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Stallion attacked me... help UPDATE pg 4

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  • Stallion attacked me... help UPDATE pg 4

    Okay the former (10 days ago) stud that I'm working with attacked me tonight. I was trying to catch him, he did his usual thing where he backs up slowly and I walk forward slowly and eventually he lets me clip the lead to him, or grab his short catch rope. Instead of giving in like usualy he lunged forward, bit me, knocked me to the ground with his front legs and ran off. He gave NO warning that he was about to snap or I would have backed off. This was all in a 60 ft round pen so I don't see how he could have felt cornered but who knows. After I got up I made him trot around the round pen for 20 minutes, but I didn't really try to discipline him because by the time I got up and made sure I was okay it had been too long.

    What should I do?! Do I try to go back out and catch him again? What do I do to protect myself? I'm no stallion expert but I've dealt with quite a few and the worst they've ever done is be a little bitey or like to go up. None have ever been this down right agressive. Was this normal for a poorly trained stallion, or is this something more.
    Meredith Barlow, EqDT
    http://www.equidentistry.com
    Meredith offers seminars on equine dentistry free of charge. Call or email to set up yours today!

  • #2
    I geld any stallion that shows agression. For mares and geldings that do I figure theres a reason for horse slaughter. Theres millions of good stallions, mares, and geldings I'd rather own those.
    Quality doesn\'t cost it pays.

    Comment


    • #3
      Sorry I'm no stallion expert, but you have my condolences. Be thankful you weren't hurt worse. He could've reared and come down on you.

      I don't think his behavior is acceptable, but that's just my point of view.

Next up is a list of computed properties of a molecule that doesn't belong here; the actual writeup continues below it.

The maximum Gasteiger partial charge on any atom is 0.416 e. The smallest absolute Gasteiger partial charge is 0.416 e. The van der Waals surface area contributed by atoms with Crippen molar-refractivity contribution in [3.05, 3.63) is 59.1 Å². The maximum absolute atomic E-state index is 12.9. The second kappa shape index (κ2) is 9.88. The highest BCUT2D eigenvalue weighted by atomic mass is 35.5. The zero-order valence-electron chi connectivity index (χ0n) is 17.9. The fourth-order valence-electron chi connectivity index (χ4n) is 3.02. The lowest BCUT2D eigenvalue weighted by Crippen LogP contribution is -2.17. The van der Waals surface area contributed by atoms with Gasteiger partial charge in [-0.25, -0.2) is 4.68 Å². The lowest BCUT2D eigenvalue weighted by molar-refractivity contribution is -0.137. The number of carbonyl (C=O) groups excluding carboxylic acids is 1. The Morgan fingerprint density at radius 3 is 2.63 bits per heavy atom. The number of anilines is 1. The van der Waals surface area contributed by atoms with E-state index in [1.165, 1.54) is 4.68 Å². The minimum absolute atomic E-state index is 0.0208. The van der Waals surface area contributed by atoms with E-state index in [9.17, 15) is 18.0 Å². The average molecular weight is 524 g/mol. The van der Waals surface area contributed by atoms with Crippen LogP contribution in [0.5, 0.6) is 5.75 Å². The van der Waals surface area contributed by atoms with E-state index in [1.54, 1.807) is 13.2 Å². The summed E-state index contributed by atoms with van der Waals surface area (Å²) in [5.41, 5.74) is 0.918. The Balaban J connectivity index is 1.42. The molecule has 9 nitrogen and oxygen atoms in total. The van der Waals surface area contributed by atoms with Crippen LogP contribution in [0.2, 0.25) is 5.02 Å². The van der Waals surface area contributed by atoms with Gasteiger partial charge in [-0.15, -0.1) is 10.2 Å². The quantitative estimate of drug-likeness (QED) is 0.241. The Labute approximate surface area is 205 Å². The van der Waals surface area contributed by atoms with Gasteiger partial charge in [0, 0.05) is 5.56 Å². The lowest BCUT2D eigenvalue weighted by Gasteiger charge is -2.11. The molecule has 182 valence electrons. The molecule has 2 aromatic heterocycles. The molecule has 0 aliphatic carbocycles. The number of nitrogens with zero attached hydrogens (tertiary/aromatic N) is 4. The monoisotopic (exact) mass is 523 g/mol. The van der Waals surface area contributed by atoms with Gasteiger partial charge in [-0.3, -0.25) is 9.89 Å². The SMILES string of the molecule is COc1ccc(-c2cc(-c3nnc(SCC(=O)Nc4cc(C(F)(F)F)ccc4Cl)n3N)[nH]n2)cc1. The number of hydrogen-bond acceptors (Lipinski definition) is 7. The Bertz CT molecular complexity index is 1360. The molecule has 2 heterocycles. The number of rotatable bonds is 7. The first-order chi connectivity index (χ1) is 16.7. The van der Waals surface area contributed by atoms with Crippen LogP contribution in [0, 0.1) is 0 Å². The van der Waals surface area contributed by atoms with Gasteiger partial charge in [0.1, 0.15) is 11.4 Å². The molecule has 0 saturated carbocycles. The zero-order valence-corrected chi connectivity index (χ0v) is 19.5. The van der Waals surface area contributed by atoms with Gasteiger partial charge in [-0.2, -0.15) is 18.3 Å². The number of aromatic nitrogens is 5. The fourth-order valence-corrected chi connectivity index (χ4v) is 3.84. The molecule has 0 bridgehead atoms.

What is that saying about a good stallion making a GREAT gelding.
      Veterinarians for Equine Welfare

      Comment


      • #4
        I don't know but from your description of having to go slowly to catch him and his behavior of backing up until he finally gives in would have me wary of working with him loose. Was he just gelded?

        Comment

        • Original Poster

          #5
          Originally posted by sketcher View Post
          I don't know but from your description of having to go slowly to catch him and his behavior of backing up until he finally gives in would have me wary of working with him loose. Was he just gelded?
          Yes, that's why I said "former, (10 days ago) stud. Meaning he was gelded 10 days ago. Sorry for the confusion. And I am wary of working with him loose... but unfortunetly I don't know any other way to catch a horse.
          Last edited by meredithbarlow; Jun. 23, 2007, 08:05 PM. Reason: I can't type
          Meredith Barlow, EqDT
          http://www.equidentistry.com
          Meredith offers seminars on equine dentistry free of charge. Call or email to set up yours today!

          Comment


          • #6
            Sounds like 10 days ago.
            I recognized with despair that I was about to be compelled to buy a horse ~
            Edith Somerville and "Martin Ross"

            "Momma" to Tiempo, Tucker and Puff, RIP my beautiful Norman 8/2012

            Comment

            • Original Poster

              #7
              Originally posted by Tiempo View Post
              Sounds like 10 days ago.
              ??
              Meredith Barlow, EqDT
              http://www.equidentistry.com
              Meredith offers seminars on equine dentistry free of charge. Call or email to set up yours today!

              Comment


              • #8
                A few questions:

                Is this horse yours?

                You said former stud. Was he gelded ten days ago?

                How old is he?

                If he was only gelded ten days ago then he still has enough testosterone to behave like a stallion in his system. He does not yet feel any change. If he has not been gelded then this is something to do ASAP.

                If he is an older guy then this may be more of a problem than with a younger guy. An older stallion or former stud is more set in their ways.

                He feels threatened by you invading his space. He may see it as an assault. The backing up is not a sign of submission it is a sign of avoidance. He way have felt he had to fight to get away from you. The round pen work can help with that. Let Stallions come to you rather than vise versa.